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Cluster Three: The Natural World (10 credits)

Cluster Three Coordinator:  Dr. Scott Paulson

Description:

Scientific investigations into the natural world use analytical methods to evaluate evidence, build and test models based on that evidence, and develop theories. Mathematical studies of form and pattern can create a language that assists in these investigations. Courses in this cluster provide students with the opportunity to develop problem-solving skills in science and mathematics at the college level. Students will be introduced to a substantial body of scientific facts, concepts, models, and theories and will also gain experience in using basic mathematics to obtain knowledge about the natural world. The cluster is cross disciplinary, thereby demonstrating boundaries and connections among mathematics, the sciences and other aspects of culture.

Requirements:

Typically students begin Cluster Three during their first year and should complete it by the end of their sophomore year. Individual courses satisfy requirements in a number of major and professional programs. Students are encouraged to select appropriate courses in Cluster Three on the basis of their backgrounds, interests and educational objectives.

If you are a senior that needs to enroll in a cluster three class to graduate this semester, please e-mail Scott Paulson (paulsosa@jmu.edu). If you need an override for a Cluster Three IdLS course, please contact Ms. Donna Garber in the IdLS office.

Cluster Three consists of 10 credits distributed across four areas representing four different aspects of scientific knowledge. Students must take one class that fulfills each of the four areas. Quantitative Reasoning consists of mathematics courses, and Physical Principles and Natural Systems consist of science courses. The groups may be taken in any order, except for courses denoted by an asterisk (*), which have a mathematics and/or science prerequisite or corequisite. In addition, students are required to have at least one lab experience. Certain courses are designed for future teachers, and enrollment in these courses may be limited to IdLS majors; these courses are indicated with a double asterisk (**)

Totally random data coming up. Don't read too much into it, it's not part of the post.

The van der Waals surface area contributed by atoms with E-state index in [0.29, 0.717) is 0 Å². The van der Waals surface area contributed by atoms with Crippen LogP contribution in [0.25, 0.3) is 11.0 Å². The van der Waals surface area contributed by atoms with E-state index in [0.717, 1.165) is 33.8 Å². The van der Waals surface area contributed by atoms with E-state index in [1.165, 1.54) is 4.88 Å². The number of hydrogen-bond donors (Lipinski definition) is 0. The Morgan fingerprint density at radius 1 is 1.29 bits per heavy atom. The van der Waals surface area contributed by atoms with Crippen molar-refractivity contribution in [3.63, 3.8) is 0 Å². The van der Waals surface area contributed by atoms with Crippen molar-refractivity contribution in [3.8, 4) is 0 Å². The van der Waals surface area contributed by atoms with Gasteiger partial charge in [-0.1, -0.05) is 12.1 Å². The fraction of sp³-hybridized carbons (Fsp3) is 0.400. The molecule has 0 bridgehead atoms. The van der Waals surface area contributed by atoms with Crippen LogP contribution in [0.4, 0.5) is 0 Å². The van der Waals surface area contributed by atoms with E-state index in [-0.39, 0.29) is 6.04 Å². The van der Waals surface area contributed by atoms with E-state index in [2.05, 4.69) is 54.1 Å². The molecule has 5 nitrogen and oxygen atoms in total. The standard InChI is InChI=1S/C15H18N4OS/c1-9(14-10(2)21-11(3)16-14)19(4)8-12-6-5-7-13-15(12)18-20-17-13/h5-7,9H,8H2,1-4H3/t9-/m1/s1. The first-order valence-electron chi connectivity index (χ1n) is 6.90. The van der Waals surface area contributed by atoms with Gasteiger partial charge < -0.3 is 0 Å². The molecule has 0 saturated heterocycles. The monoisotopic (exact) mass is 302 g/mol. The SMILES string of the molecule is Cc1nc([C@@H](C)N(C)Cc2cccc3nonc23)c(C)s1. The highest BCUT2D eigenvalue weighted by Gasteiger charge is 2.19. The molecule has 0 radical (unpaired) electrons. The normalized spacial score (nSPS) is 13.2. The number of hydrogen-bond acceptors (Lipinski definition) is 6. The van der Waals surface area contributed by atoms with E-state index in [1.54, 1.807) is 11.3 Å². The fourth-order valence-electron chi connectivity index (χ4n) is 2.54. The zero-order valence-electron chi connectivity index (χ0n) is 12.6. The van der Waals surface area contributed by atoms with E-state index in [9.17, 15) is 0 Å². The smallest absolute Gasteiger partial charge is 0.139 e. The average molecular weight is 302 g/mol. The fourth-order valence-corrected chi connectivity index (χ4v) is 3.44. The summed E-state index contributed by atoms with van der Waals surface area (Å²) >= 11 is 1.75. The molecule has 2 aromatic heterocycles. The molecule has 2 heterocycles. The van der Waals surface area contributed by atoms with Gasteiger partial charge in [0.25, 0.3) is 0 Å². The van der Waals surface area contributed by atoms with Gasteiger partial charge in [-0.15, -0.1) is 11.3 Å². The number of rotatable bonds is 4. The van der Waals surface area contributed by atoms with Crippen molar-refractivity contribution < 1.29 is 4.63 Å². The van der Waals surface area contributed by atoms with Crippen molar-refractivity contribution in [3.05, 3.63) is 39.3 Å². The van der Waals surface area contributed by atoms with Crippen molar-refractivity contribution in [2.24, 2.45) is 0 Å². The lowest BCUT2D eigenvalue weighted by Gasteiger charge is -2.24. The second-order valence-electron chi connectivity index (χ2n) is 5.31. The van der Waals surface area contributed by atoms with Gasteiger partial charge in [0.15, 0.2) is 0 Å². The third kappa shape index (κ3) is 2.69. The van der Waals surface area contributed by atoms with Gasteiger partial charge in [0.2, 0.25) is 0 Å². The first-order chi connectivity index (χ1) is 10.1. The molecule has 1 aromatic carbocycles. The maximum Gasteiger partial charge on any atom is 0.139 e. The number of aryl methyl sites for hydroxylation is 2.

Quantitative Reasoning:

Students build mathematical models of systems and learn to understand, interpret and analyze data that is numerical in nature.

  • ISAT 151. Analytic Methods I: Topics in Applied Calculus for ISAT
  • ISAT 251. Analytic Methods III: Topics in Statistics for ISAT 
  • MATH 103. The Nature of Mathematics
  • MATH 105. Qualitative Literacy and Reasoning
  • MATH 107. Fundamentals of Mathematics I **
  • MATH 205. Introductory Calculus I
  • MATH 220. Elementary Statistics
  • MATH 231. Calculus with Functions I
  • MATH 235. Calculus I

Physical Principles

In this area, students study underlying principles of nature. These principles are applied to build models, often quantitative in nature, that explore and explain a variety of natural phenomena.